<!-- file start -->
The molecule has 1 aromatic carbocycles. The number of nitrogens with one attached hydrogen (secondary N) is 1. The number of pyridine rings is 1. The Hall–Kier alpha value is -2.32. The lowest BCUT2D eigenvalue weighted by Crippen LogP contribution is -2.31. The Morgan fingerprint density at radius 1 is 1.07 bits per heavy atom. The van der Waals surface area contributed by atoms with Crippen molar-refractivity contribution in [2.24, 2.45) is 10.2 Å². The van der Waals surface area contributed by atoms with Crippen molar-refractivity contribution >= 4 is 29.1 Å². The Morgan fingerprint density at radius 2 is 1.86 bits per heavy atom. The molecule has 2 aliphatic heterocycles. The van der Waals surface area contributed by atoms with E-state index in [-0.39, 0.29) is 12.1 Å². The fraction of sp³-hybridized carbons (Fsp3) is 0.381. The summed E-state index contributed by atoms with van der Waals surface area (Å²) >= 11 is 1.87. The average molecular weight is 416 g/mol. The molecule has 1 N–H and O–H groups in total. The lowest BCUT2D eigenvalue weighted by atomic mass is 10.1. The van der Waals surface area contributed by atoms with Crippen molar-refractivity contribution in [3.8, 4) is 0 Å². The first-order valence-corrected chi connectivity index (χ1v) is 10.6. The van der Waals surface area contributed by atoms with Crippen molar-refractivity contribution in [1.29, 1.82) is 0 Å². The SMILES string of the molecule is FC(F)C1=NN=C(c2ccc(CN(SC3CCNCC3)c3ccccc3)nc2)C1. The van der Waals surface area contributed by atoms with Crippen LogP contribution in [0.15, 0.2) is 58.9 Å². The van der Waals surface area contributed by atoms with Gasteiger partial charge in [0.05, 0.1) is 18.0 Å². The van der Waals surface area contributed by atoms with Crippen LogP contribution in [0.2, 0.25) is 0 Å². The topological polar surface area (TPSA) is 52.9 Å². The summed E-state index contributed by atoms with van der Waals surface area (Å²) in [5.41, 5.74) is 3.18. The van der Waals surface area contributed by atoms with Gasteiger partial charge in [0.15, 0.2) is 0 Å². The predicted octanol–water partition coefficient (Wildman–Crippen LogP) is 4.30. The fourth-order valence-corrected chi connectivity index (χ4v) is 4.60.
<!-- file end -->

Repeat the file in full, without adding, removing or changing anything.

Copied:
The molecule has 1 aromatic carbocycles. The number of nitrogens with one attached hydrogen (secondary N) is 1. The number of pyridine rings is 1. The Hall–Kier alpha value is -2.32. The lowest BCUT2D eigenvalue weighted by Crippen LogP contribution is -2.31. The Morgan fingerprint density at radius 1 is 1.07 bits per heavy atom. The van der Waals surface area contributed by atoms with Crippen molar-refractivity contribution in [2.24, 2.45) is 10.2 Å². The van der Waals surface area contributed by atoms with Crippen molar-refractivity contribution >= 4 is 29.1 Å². The Morgan fingerprint density at radius 2 is 1.86 bits per heavy atom. The molecule has 2 aliphatic heterocycles. The van der Waals surface area contributed by atoms with E-state index in [-0.39, 0.29) is 12.1 Å². The fraction of sp³-hybridized carbons (Fsp3) is 0.381. The summed E-state index contributed by atoms with van der Waals surface area (Å²) >= 11 is 1.87. The average molecular weight is 416 g/mol. The molecule has 1 N–H and O–H groups in total. The lowest BCUT2D eigenvalue weighted by atomic mass is 10.1. The van der Waals surface area contributed by atoms with Crippen molar-refractivity contribution in [3.8, 4) is 0 Å². The first-order valence-corrected chi connectivity index (χ1v) is 10.6. The van der Waals surface area contributed by atoms with Crippen molar-refractivity contribution in [1.29, 1.82) is 0 Å². The SMILES string of the molecule is FC(F)C1=NN=C(c2ccc(CN(SC3CCNCC3)c3ccccc3)nc2)C1. The van der Waals surface area contributed by atoms with Crippen LogP contribution in [0.15, 0.2) is 58.9 Å². The van der Waals surface area contributed by atoms with Gasteiger partial charge in [0.05, 0.1) is 18.0 Å². The van der Waals surface area contributed by atoms with Crippen LogP contribution in [0.2, 0.25) is 0 Å². The topological polar surface area (TPSA) is 52.9 Å². The summed E-state index contributed by atoms with van der Waals surface area (Å²) in [5.41, 5.74) is 3.18. The van der Waals surface area contributed by atoms with Gasteiger partial charge in [0.15, 0.2) is 0 Å². The predicted octanol–water partition coefficient (Wildman–Crippen LogP) is 4.30. The fourth-order valence-corrected chi connectivity index (χ4v) is 4.60.